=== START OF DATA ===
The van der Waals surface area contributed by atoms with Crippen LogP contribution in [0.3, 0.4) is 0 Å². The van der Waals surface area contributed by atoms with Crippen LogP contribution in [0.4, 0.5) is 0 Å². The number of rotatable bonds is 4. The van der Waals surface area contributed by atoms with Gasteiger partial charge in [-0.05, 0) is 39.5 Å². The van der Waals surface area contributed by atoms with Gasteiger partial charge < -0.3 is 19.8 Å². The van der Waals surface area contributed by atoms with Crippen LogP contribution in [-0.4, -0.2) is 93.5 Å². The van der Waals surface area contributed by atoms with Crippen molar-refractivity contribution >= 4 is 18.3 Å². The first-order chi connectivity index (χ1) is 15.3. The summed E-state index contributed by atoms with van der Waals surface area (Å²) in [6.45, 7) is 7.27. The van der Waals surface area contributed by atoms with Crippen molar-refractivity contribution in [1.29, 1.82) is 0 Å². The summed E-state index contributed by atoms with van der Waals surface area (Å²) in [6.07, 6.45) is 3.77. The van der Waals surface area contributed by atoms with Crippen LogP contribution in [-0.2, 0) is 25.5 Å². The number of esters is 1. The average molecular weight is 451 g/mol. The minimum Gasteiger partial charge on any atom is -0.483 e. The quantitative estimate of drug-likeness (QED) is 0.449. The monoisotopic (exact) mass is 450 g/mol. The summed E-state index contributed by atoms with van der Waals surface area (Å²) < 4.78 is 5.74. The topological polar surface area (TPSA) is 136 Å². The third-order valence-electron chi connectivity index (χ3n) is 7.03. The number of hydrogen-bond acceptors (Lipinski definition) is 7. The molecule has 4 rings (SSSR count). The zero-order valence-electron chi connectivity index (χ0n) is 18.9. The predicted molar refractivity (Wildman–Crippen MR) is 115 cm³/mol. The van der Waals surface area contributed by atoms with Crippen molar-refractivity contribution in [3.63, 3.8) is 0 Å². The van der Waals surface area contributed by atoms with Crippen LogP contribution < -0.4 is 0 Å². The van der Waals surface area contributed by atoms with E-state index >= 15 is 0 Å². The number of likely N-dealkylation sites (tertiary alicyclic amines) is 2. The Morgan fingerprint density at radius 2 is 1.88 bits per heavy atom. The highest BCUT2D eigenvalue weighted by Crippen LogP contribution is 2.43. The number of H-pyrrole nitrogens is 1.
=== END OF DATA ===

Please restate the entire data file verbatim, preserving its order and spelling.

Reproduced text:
The van der Waals surface area contributed by atoms with Crippen LogP contribution in [0.3, 0.4) is 0 Å². The van der Waals surface area contributed by atoms with Crippen LogP contribution in [0.4, 0.5) is 0 Å². The number of rotatable bonds is 4. The van der Waals surface area contributed by atoms with Gasteiger partial charge in [-0.05, 0) is 39.5 Å². The van der Waals surface area contributed by atoms with Gasteiger partial charge < -0.3 is 19.8 Å². The van der Waals surface area contributed by atoms with Crippen LogP contribution in [-0.4, -0.2) is 93.5 Å². The van der Waals surface area contributed by atoms with Crippen molar-refractivity contribution >= 4 is 18.3 Å². The first-order chi connectivity index (χ1) is 15.3. The summed E-state index contributed by atoms with van der Waals surface area (Å²) in [6.45, 7) is 7.27. The van der Waals surface area contributed by atoms with Crippen molar-refractivity contribution in [1.29, 1.82) is 0 Å². The summed E-state index contributed by atoms with van der Waals surface area (Å²) in [6.07, 6.45) is 3.77. The van der Waals surface area contributed by atoms with Crippen LogP contribution in [-0.2, 0) is 25.5 Å². The number of esters is 1. The average molecular weight is 451 g/mol. The minimum Gasteiger partial charge on any atom is -0.483 e. The quantitative estimate of drug-likeness (QED) is 0.449. The monoisotopic (exact) mass is 450 g/mol. The summed E-state index contributed by atoms with van der Waals surface area (Å²) < 4.78 is 5.74. The topological polar surface area (TPSA) is 136 Å². The third-order valence-electron chi connectivity index (χ3n) is 7.03. The number of hydrogen-bond acceptors (Lipinski definition) is 7. The molecule has 4 rings (SSSR count). The zero-order valence-electron chi connectivity index (χ0n) is 18.9. The predicted molar refractivity (Wildman–Crippen MR) is 115 cm³/mol. The van der Waals surface area contributed by atoms with Crippen molar-refractivity contribution in [3.63, 3.8) is 0 Å². The van der Waals surface area contributed by atoms with Crippen LogP contribution < -0.4 is 0 Å². The van der Waals surface area contributed by atoms with E-state index >= 15 is 0 Å². The number of likely N-dealkylation sites (tertiary alicyclic amines) is 2. The Morgan fingerprint density at radius 2 is 1.88 bits per heavy atom. The highest BCUT2D eigenvalue weighted by Crippen LogP contribution is 2.43. The number of H-pyrrole nitrogens is 1.